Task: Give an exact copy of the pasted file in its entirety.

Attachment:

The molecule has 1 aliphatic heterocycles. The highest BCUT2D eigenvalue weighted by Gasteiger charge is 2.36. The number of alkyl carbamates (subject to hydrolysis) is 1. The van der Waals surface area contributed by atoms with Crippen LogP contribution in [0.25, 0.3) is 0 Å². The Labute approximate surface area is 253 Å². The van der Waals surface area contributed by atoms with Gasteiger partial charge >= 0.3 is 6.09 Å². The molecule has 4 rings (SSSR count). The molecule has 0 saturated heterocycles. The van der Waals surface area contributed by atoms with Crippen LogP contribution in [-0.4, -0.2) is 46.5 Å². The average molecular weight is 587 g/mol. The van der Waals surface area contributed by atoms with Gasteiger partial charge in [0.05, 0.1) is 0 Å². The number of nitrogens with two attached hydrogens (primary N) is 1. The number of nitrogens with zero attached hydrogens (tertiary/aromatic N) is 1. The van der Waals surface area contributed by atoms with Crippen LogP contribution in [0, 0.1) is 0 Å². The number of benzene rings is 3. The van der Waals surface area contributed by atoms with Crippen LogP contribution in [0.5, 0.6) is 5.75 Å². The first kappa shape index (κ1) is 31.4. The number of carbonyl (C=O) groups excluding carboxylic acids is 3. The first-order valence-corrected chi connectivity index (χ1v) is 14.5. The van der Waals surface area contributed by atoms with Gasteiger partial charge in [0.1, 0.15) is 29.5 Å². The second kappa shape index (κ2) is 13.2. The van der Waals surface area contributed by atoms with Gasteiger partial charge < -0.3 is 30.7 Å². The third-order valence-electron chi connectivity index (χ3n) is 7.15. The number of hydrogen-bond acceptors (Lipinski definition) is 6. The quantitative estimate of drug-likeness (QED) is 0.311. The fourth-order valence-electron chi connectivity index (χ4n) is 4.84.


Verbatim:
The molecule has 1 aliphatic heterocycles. The highest BCUT2D eigenvalue weighted by Gasteiger charge is 2.36. The number of alkyl carbamates (subject to hydrolysis) is 1. The van der Waals surface area contributed by atoms with Crippen LogP contribution in [0.25, 0.3) is 0 Å². The Labute approximate surface area is 253 Å². The van der Waals surface area contributed by atoms with Gasteiger partial charge >= 0.3 is 6.09 Å². The molecule has 4 rings (SSSR count). The molecule has 0 saturated heterocycles. The van der Waals surface area contributed by atoms with Crippen LogP contribution in [-0.4, -0.2) is 46.5 Å². The average molecular weight is 587 g/mol. The van der Waals surface area contributed by atoms with Gasteiger partial charge in [0.05, 0.1) is 0 Å². The number of nitrogens with two attached hydrogens (primary N) is 1. The number of nitrogens with zero attached hydrogens (tertiary/aromatic N) is 1. The van der Waals surface area contributed by atoms with Crippen LogP contribution in [0, 0.1) is 0 Å². The number of benzene rings is 3. The van der Waals surface area contributed by atoms with Crippen LogP contribution in [0.5, 0.6) is 5.75 Å². The first kappa shape index (κ1) is 31.4. The number of carbonyl (C=O) groups excluding carboxylic acids is 3. The first-order valence-corrected chi connectivity index (χ1v) is 14.5. The van der Waals surface area contributed by atoms with Gasteiger partial charge in [0.1, 0.15) is 29.5 Å². The second kappa shape index (κ2) is 13.2. The van der Waals surface area contributed by atoms with Gasteiger partial charge < -0.3 is 30.7 Å². The third-order valence-electron chi connectivity index (χ3n) is 7.15. The number of hydrogen-bond acceptors (Lipinski definition) is 6. The quantitative estimate of drug-likeness (QED) is 0.311. The fourth-order valence-electron chi connectivity index (χ4n) is 4.84.